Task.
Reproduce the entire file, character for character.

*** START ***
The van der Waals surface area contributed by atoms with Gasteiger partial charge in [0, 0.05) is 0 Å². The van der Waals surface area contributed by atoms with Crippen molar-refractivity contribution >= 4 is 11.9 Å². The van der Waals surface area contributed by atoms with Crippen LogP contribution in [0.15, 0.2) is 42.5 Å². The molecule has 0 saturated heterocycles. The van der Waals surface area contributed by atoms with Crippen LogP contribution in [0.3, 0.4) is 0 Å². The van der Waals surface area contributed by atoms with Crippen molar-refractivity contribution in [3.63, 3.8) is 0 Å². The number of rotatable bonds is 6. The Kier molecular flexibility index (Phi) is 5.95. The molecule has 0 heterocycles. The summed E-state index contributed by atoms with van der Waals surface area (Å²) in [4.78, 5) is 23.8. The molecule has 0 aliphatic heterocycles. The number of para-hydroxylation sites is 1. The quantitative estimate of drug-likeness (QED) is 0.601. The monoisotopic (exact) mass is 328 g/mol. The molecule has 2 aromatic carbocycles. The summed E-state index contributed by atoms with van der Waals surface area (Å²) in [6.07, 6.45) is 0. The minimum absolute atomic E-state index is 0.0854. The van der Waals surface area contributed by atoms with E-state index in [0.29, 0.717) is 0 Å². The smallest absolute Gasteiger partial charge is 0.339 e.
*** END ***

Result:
The van der Waals surface area contributed by atoms with Gasteiger partial charge in [0, 0.05) is 0 Å². The van der Waals surface area contributed by atoms with Crippen molar-refractivity contribution >= 4 is 11.9 Å². The van der Waals surface area contributed by atoms with Crippen LogP contribution in [0.15, 0.2) is 42.5 Å². The molecule has 0 saturated heterocycles. The van der Waals surface area contributed by atoms with Crippen LogP contribution in [0.3, 0.4) is 0 Å². The van der Waals surface area contributed by atoms with Crippen molar-refractivity contribution in [3.63, 3.8) is 0 Å². The number of rotatable bonds is 6. The Kier molecular flexibility index (Phi) is 5.95. The molecule has 0 heterocycles. The summed E-state index contributed by atoms with van der Waals surface area (Å²) in [4.78, 5) is 23.8. The molecule has 0 aliphatic heterocycles. The number of para-hydroxylation sites is 1. The quantitative estimate of drug-likeness (QED) is 0.601. The monoisotopic (exact) mass is 328 g/mol. The molecule has 2 aromatic carbocycles. The summed E-state index contributed by atoms with van der Waals surface area (Å²) in [6.07, 6.45) is 0. The minimum absolute atomic E-state index is 0.0854. The van der Waals surface area contributed by atoms with E-state index in [0.29, 0.717) is 0 Å². The smallest absolute Gasteiger partial charge is 0.339 e.